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Take The Longer Route

Mark Delstanche rows solo from New York City to London

Rebecca McPhee, Explorersweb ยป

Mark Delstanche, 47, has become the first person to solo row from New York to London. He set off from Battery Park, New York on June 14, and after 97 days he crossed the finish line at Tower Bridge, London. Since the beginning, Delstanche has faced complications. His boat Square Peg was custom-made with a flywheel-powered propeller, which broke early in his journey. He then rowed through some of the worst weather in years. Over the three months, he endured eight major storms and seven capsizes. The storms damaged most of his electronic equipment. During one capsize, he twisted his knee.

On this day ยป British adventurerย Sir Francis Chichester, who sailed around the world alone in 1966โ€“67 on the 55-foot (17-metre) yacht Gipsy Moth IV, was born.

Sir Francis Chichester (Sep 17, 1901 โ€“ Aug 26, 1972)

Sir Francis Chichester

Sir Francis Chichester

Britannica ยป

On his around-the-world voyage, he left Plymouth August 27, 1966, sailing the 14,100 miles to Sydney in 107 days. Embarking again on Jan. 29, 1967, he returned to Plymouth around Cape Horn in 119 days, the 15,517 miles being the longest passage made by a small sailing vessel without a port of call. He was knighted in May 1967 by Queen Elizabeth II. His last solo voyage in Januaryโ€“February 1971, from Portuguese Guinea to Nicaragua, covered 4,000 miles in 22 days. He died shortly after illness in 1972 prevented him from making the solo transatlantic race. His books include the autobiography The Lonely Sea and the Sky (1964) and The Gipsy Moth Circles the World (1967).

An 80-year-old woman, 1,000 kilometres, 7 weeks, a trusty steed, and her faithful dog

Sam Anderson, ExplorersWeb ยป

For the 40th time, Jane Dotchin has set out on a seven-week pilgrimage along rural byways from her home in Hexham, England to Inverness, Scotland.

How many 80-year-olds do you know who travel 1,000km overland each year? Age is just a number for Jane Dotchin from Hexham, England, who has done such a trek annually since 1972. This year, her 13-year-old pack pony, her disabled Jack Russell terrier, and a few personal items were all she needed for the trip.

Dotchin puts on her eyepatch and an orange safety vest, packs her kit and Jack Russell terrier Dinky onto her horse, and sends it. From her home in Northumberland, near the Scottish border, sheโ€™ll ride all the way north to Inverness. Itโ€™s a tradition that started decades ago for Dotchin, with a deferred animal care request and an inkling of freedom.

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Video ยป Noor

The Noor is a short aerial film by Vadim Sherbakov, of the beautiful winter landscapes of frozen Baikal Lake in the Eastern Siberia region of Russia.

Noor (ะัƒัƒั€) is a Buryat word for lake, and Buryat is ethos people who have populated this area for many years, so it was appropriate to use their beautiful word for this short film.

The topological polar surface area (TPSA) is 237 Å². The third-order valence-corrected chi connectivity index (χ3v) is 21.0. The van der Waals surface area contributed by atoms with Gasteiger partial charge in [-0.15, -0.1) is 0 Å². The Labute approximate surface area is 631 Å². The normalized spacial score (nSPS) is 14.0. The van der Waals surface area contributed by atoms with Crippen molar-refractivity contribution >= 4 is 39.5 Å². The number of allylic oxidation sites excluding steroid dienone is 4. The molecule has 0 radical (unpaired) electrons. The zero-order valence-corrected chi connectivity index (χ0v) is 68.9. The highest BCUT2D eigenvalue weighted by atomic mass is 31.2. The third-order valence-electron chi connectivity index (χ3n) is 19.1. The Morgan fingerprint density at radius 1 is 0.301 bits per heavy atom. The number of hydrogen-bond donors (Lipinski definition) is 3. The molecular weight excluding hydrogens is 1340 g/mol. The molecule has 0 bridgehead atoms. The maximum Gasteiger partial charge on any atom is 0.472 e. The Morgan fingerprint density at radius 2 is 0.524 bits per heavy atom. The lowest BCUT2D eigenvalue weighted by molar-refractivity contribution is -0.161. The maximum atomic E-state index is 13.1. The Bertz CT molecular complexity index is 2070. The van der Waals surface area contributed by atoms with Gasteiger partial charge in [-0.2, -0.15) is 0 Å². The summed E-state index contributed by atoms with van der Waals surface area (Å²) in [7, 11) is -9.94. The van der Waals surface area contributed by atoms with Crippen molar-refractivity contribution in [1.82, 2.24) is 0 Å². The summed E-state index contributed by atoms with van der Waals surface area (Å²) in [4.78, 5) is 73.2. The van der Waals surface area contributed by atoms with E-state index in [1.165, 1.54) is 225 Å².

Nowadays, the region the world’s largest pure water lake is popular with tourists.

Millican Dalton ยป The godfather of ultralight camping

Millican Dalton, Jean Brown and Mabel Barker having a brew-up in 1935. Photo Mabel Barker Collection

Millican Dalton, Jean Brown and Mabel Barker having a brew-up in 1935. Photo Mabel Barker Collection

Milican Dalton (Apr 20, 1867 โ€“ Feb 5, 1947) the British self-styled “Professor of Adventure”, was never motivated by adrenaline fuelled adventure, by speed, or by winning races. He lived in a cave in Englandโ€™s Lake District and led camping and climbing trips up the local mountains.

Jeff Moag, Adventure Journal ยป

He outfitted himself and his clients in lightweight gear he designed and sewed himself, specializing in tents made of tightly woven Egyptian cotton. In the rain the fibers would swell, tightening the weave and rendering the shelter water resistant, if not exactly dry. He sold handmade rucksacks, advertising them as โ€œhalf the weight and one-third the costโ€ of the Norwegian packs in vogue at the time.

Millican did most of his sewing in the winter, when not climbing trees or, weather permitting, skimming across icy ponds on handmade wooden skates or sliding through the forest on skisโ€”a skill he acquired in the Alps before the First World War. His handmade clothes were habitually left un-finished as frayed testimony that in Millicanโ€™s eyes, hemmed shorts should never stand in the way of a good ramble.

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Millican didnโ€™t see any reason why Barker or other women shouldnโ€™t climb hard rock, or otherwise do as they pleased. That was only one of his unorthodox beliefs, all of which he espoused freely. He relished a good argument, and though he was sometimes called him the โ€œBorrowdale Hermitโ€ he was as sociable as he was opinionated. He welcomed visitors, occasionally leaving handwritten invitations to take tea with him at โ€œSinbadโ€™s Cave.โ€ Those who obliged would often be goaded into political discussions, which Millican pursued with gusto. He was a socialist and an outspoken pacifist who once wrote Winston Churchill during the height of the Blitz, demanding the Prime Minister make peace with the Germans. It seems the local air raid warden had climbed up to the cave to demand Millican douse his fire, infringing the Cavemanโ€™s liberty and provoking his ire.

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